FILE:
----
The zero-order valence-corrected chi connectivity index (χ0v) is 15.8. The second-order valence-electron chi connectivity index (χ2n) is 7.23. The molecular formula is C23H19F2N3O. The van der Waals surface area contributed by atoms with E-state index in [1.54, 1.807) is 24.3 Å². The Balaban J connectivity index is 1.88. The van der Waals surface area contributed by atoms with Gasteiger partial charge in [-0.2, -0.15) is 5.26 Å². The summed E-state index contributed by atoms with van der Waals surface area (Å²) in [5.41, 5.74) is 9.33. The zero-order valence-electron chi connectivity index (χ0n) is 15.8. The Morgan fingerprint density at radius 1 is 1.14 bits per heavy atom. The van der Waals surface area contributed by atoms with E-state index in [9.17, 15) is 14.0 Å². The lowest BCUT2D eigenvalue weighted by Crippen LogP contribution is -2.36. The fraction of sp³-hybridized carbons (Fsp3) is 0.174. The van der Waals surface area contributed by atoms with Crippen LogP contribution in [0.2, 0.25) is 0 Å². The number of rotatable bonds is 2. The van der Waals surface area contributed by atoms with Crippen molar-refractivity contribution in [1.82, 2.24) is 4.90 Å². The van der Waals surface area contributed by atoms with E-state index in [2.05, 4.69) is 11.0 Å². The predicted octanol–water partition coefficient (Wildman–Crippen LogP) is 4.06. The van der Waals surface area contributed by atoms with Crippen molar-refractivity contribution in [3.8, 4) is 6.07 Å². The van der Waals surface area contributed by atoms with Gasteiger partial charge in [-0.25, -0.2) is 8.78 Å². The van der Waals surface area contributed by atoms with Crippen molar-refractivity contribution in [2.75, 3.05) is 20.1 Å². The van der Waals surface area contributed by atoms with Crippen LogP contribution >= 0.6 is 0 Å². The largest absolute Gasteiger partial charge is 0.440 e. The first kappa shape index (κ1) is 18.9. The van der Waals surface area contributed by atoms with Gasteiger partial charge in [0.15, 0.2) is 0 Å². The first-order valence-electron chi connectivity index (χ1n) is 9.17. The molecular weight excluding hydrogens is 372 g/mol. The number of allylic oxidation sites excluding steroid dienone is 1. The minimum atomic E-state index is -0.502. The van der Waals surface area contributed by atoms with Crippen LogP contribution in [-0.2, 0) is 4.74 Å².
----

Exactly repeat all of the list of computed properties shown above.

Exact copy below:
The zero-order valence-corrected chi connectivity index (χ0v) is 15.8. The second-order valence-electron chi connectivity index (χ2n) is 7.23. The molecular formula is C23H19F2N3O. The van der Waals surface area contributed by atoms with E-state index in [1.54, 1.807) is 24.3 Å². The Balaban J connectivity index is 1.88. The van der Waals surface area contributed by atoms with Gasteiger partial charge in [-0.2, -0.15) is 5.26 Å². The summed E-state index contributed by atoms with van der Waals surface area (Å²) in [5.41, 5.74) is 9.33. The zero-order valence-electron chi connectivity index (χ0n) is 15.8. The Morgan fingerprint density at radius 1 is 1.14 bits per heavy atom. The van der Waals surface area contributed by atoms with E-state index in [9.17, 15) is 14.0 Å². The lowest BCUT2D eigenvalue weighted by Crippen LogP contribution is -2.36. The fraction of sp³-hybridized carbons (Fsp3) is 0.174. The van der Waals surface area contributed by atoms with Crippen LogP contribution in [0.2, 0.25) is 0 Å². The number of rotatable bonds is 2. The van der Waals surface area contributed by atoms with Crippen molar-refractivity contribution in [1.82, 2.24) is 4.90 Å². The van der Waals surface area contributed by atoms with E-state index in [2.05, 4.69) is 11.0 Å². The predicted octanol–water partition coefficient (Wildman–Crippen LogP) is 4.06. The van der Waals surface area contributed by atoms with Crippen molar-refractivity contribution in [3.8, 4) is 6.07 Å². The van der Waals surface area contributed by atoms with Gasteiger partial charge in [-0.25, -0.2) is 8.78 Å². The van der Waals surface area contributed by atoms with Crippen molar-refractivity contribution in [2.75, 3.05) is 20.1 Å². The van der Waals surface area contributed by atoms with Crippen LogP contribution >= 0.6 is 0 Å². The largest absolute Gasteiger partial charge is 0.440 e. The first kappa shape index (κ1) is 18.9. The van der Waals surface area contributed by atoms with Gasteiger partial charge in [0.15, 0.2) is 0 Å². The first-order valence-electron chi connectivity index (χ1n) is 9.17. The molecular weight excluding hydrogens is 372 g/mol. The number of allylic oxidation sites excluding steroid dienone is 1. The minimum atomic E-state index is -0.502. The van der Waals surface area contributed by atoms with Crippen LogP contribution in [-0.2, 0) is 4.74 Å².